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Dance studio expands despite economy, opening cafe on premises

At a time when many businesses are just getting back on their financial feet, Vartan Zakhariants’ business, VZ Dance Studios at 7207 W. Sahara Ave., No. 130, is hopping.

Not only did he expand its size three months ago, more than doubling its footprint, he also opened Café Olé there in June. One does not need to be a student to enjoy the cafe, which has its own entrance.

Cindy Mishlove is one of his students. She said she liked the addition of the cafe, which offers sandwiches and pastries. Even on its opening day, there was a constant flow of patrons for the new addition. Mishlove agreed that when you hear the words “dance studio,” you don’t automatically associate it with a cafe.

“Everything here is different,” she said. “It’s such a friendly atmosphere. They cater to everything you need for dance, for fitness, and then (afterward), we get to hang out together.”

But in 2008, when Zakhariants, a Summerlin-area resident, launched the studio at a different location, he found himself frantic to keep the business afloat.

“We opened our doors and like, literally, the next day was the crash, and it was, ‘Oh my gosh.’ We had to change our climate,” he said. “We concentrated more on small packages. We marketed ourselves as stress relief, things that you could do. … You could come in and dance for $12. And we offered —- I came up with —- this group class pass, where you have 70 group classes for a whole month.”

One of Zakhariants’ marketing ideas was to offer the first month for $5 for an entire month of dance lessons, no matter how many classes one took. After the first month, the rate switched to $75. He lost a few students. People were coming in every day to dance, and many made friends with those they met through the classes.

“There was socializing; it became a club,” Zakhariants said.

Another tactic was expanding the studio’s programs to address more than dance. There were yoga classes, de-stress classes, fitness classes and Zumba classes. Then he added a kids’ program. He had one room, and enrollment exploded to more than 100 children.

“We were literally teaching lessons in the reception area because there were so many people,” he said.

The studio moved to its current digs —- where it enjoys a nearly 1,800-square-foot floating dance floor —- about a year ago. Two months ago, Zakhariants expanded into the adjacent storefront to add another dance floor space, bringing the business to 5,800 square feet.

As soon as one steps inside, the classy, high-end looks – pillars, stone accent walls, giant framed mirrors, wrought iron accents and even a lamppost – lend to the atmosphere.

“It’s an absolutely beautiful studio,” ballroom student Kaye Alston said. “He has some excellent teachers that are very knowledgeable, and it’s just a comfortable place to come to and dance. The stone work, the iron work, very beautiful. It makes it very comfortable.”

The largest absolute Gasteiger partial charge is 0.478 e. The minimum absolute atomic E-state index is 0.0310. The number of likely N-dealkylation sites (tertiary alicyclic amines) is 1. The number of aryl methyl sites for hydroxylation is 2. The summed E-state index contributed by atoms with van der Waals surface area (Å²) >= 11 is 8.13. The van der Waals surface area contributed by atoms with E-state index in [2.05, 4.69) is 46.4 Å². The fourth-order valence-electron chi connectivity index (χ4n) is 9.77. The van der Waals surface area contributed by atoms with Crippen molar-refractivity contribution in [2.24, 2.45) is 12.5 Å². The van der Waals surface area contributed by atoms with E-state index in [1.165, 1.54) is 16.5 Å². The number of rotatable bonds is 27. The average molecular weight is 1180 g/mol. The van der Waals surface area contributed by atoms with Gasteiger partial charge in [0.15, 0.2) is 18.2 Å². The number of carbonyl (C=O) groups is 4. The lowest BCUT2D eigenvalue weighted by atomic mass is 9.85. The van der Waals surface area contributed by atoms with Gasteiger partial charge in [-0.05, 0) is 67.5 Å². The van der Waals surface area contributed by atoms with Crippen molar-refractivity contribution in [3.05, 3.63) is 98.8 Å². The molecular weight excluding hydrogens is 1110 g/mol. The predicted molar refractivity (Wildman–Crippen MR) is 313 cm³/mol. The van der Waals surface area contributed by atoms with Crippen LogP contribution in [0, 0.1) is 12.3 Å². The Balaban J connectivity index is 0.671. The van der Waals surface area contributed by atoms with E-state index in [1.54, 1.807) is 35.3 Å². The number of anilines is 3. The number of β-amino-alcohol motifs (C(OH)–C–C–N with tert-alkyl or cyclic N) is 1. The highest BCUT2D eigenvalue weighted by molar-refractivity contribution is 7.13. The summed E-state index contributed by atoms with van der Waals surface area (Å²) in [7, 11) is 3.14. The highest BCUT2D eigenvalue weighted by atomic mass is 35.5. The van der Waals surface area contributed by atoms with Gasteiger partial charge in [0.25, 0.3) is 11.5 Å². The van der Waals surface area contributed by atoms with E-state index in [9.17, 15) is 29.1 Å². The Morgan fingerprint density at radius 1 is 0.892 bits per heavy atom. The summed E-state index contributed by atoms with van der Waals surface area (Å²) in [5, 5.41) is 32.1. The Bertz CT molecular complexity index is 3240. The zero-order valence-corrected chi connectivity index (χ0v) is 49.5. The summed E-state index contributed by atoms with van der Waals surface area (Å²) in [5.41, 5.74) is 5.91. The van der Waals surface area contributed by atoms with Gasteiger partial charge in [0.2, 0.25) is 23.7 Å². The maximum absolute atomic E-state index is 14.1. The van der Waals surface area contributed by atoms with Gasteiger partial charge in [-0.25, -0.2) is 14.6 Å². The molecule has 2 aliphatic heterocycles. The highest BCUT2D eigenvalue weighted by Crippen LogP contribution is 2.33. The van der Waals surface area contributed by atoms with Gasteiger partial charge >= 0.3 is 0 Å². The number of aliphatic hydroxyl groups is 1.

This Saturday night, Zakhariants brought in Sasha Farber from “Dancing With the Stars” to lead free samba and cha-cha lessons. About three dozen people took to the dance floor, carefully following Farber’s moves in the giant mirrors. At one point, he prompted the students to merely watch him do the steps in slow motion.

“It’s cha cha cha, one, two, three, cha cha cha, one two, three. Then, one and two, three and four,” Farber said. “So many times, you forgot to breathe.”

Rosa Price and her teenage daughter, Taira LaFrance, were there.

“If I dance, she comes and dances with me,” Price said. “She’s only 14, and I want her to get a little culture. I come from Puerto Rico, so (dancing) is in the blood. I want to impart some of that to her.”

In June, Zakhariants opened the cafe within the dance studio. It occupies the front corner, and its large glass wall affords an unobstructed view of the dance floor, an appreciated plus for parents. The cafe offers pastries, soups, salads and sandwiches such as herb chicken and arugula panini and veggie panini. Barista Breanne Allen serves up specialty coffees.

Were did the idea for incorporating a cafe come from?

“We used to be next to Paymon’s, and every single day, we would go there for lunch, just a soup and sandwich or coffee,” Zakhariants said. “… And once we moved here, there was really nothing around here. So I thought, why not just open up my own little cafe and restaurant, where we could sit and enjoy a lunch and have a really good cup of coffee. I mean, (it’s) real professional; we have our own barista.”

He said the studio was the business park’s anchor and that his business brings in more than 2,000 people a month. That may increase with the opening of Café Olé offering the area a new option for eating.

The expansion and upgrades came with a steep price —- $300,000 —- but Zakhariants said it was worth it.

While VZ Dance Studios still offers a wide variety of classes, Zakhariants said ballroom dancing is the biggest draw.

“It’s immensely popular, especially with ‘Dancing With the Stars,’ ” he said. “For a long time, (it was seen as) something that only the elite did because it was so expensive. But with ‘Dancing With the Stars,’ you bring it into mainstream (consciousness). Now it’s a little bit more socially accepted. … People are not scared, I guess you would call it, to venture into a dance studio or to a salsa group class and just try it out.”

For more information about VZ Dance Studios, visit vzbalv.com or call

Contact Summerlin/Summerlin South View reporter Jan Hogan at jhogan@viewnews.com or 387-2949.

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